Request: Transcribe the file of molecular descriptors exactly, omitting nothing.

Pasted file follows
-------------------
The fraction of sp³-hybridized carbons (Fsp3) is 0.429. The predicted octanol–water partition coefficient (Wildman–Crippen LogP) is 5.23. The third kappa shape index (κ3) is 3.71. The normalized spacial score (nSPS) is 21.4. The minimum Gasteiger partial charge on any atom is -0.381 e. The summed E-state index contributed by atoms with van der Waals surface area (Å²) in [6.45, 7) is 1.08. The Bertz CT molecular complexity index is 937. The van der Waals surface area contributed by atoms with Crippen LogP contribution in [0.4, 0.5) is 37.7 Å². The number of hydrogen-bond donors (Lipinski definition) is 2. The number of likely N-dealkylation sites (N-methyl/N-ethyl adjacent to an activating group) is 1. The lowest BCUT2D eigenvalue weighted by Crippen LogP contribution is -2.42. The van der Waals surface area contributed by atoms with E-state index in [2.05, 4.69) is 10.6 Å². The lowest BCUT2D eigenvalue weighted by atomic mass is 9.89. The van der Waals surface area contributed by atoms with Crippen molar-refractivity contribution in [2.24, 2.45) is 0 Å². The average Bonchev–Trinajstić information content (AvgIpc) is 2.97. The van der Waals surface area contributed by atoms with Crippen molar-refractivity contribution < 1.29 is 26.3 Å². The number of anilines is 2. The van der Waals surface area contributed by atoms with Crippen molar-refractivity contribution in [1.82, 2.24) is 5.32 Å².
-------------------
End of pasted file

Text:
The fraction of sp³-hybridized carbons (Fsp3) is 0.429. The predicted octanol–water partition coefficient (Wildman–Crippen LogP) is 5.23. The third kappa shape index (κ3) is 3.71. The normalized spacial score (nSPS) is 21.4. The minimum Gasteiger partial charge on any atom is -0.381 e. The summed E-state index contributed by atoms with van der Waals surface area (Å²) in [6.45, 7) is 1.08. The Bertz CT molecular complexity index is 937. The van der Waals surface area contributed by atoms with Crippen LogP contribution in [0.4, 0.5) is 37.7 Å². The number of hydrogen-bond donors (Lipinski definition) is 2. The number of likely N-dealkylation sites (N-methyl/N-ethyl adjacent to an activating group) is 1. The lowest BCUT2D eigenvalue weighted by Crippen LogP contribution is -2.42. The van der Waals surface area contributed by atoms with E-state index in [2.05, 4.69) is 10.6 Å². The lowest BCUT2D eigenvalue weighted by atomic mass is 9.89. The van der Waals surface area contributed by atoms with Crippen molar-refractivity contribution in [2.24, 2.45) is 0 Å². The average Bonchev–Trinajstić information content (AvgIpc) is 2.97. The van der Waals surface area contributed by atoms with Crippen molar-refractivity contribution < 1.29 is 26.3 Å². The number of anilines is 2. The van der Waals surface area contributed by atoms with Crippen molar-refractivity contribution in [1.82, 2.24) is 5.32 Å².